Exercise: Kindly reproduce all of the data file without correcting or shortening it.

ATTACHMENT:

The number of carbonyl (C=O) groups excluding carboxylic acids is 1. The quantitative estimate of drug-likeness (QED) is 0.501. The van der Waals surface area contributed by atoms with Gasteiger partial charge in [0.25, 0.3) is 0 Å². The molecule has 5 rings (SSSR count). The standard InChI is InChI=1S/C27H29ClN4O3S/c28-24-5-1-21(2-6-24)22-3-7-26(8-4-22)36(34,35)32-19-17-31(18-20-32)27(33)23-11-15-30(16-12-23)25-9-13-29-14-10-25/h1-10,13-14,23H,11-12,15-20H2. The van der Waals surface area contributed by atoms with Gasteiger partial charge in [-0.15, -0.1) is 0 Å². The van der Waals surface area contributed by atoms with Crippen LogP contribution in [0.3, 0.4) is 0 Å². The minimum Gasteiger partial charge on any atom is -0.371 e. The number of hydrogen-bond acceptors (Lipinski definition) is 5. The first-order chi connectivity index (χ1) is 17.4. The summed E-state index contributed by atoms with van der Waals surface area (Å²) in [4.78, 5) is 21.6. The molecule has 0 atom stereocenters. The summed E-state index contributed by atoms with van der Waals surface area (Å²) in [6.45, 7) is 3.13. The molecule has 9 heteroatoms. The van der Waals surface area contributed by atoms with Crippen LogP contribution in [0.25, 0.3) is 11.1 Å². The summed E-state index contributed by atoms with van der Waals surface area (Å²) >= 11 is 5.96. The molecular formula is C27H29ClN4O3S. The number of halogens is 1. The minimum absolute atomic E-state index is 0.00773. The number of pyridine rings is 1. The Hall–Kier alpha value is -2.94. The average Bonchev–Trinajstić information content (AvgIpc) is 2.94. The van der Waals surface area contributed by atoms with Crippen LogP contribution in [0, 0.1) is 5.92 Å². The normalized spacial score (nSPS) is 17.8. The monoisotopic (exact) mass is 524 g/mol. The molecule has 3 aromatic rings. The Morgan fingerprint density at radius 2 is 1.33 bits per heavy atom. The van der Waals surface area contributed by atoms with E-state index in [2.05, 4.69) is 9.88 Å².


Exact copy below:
The number of carbonyl (C=O) groups excluding carboxylic acids is 1. The quantitative estimate of drug-likeness (QED) is 0.501. The van der Waals surface area contributed by atoms with Gasteiger partial charge in [0.25, 0.3) is 0 Å². The molecule has 5 rings (SSSR count). The standard InChI is InChI=1S/C27H29ClN4O3S/c28-24-5-1-21(2-6-24)22-3-7-26(8-4-22)36(34,35)32-19-17-31(18-20-32)27(33)23-11-15-30(16-12-23)25-9-13-29-14-10-25/h1-10,13-14,23H,11-12,15-20H2. The van der Waals surface area contributed by atoms with Gasteiger partial charge in [-0.15, -0.1) is 0 Å². The van der Waals surface area contributed by atoms with Crippen LogP contribution in [0.3, 0.4) is 0 Å². The minimum Gasteiger partial charge on any atom is -0.371 e. The number of hydrogen-bond acceptors (Lipinski definition) is 5. The first-order chi connectivity index (χ1) is 17.4. The summed E-state index contributed by atoms with van der Waals surface area (Å²) in [4.78, 5) is 21.6. The molecule has 0 atom stereocenters. The summed E-state index contributed by atoms with van der Waals surface area (Å²) in [6.45, 7) is 3.13. The molecule has 9 heteroatoms. The van der Waals surface area contributed by atoms with Crippen LogP contribution in [0.25, 0.3) is 11.1 Å². The summed E-state index contributed by atoms with van der Waals surface area (Å²) >= 11 is 5.96. The molecular formula is C27H29ClN4O3S. The number of halogens is 1. The minimum absolute atomic E-state index is 0.00773. The number of pyridine rings is 1. The Hall–Kier alpha value is -2.94. The average Bonchev–Trinajstić information content (AvgIpc) is 2.94. The van der Waals surface area contributed by atoms with Crippen LogP contribution in [0, 0.1) is 5.92 Å². The normalized spacial score (nSPS) is 17.8. The monoisotopic (exact) mass is 524 g/mol. The molecule has 3 aromatic rings. The Morgan fingerprint density at radius 2 is 1.33 bits per heavy atom. The van der Waals surface area contributed by atoms with E-state index in [2.05, 4.69) is 9.88 Å².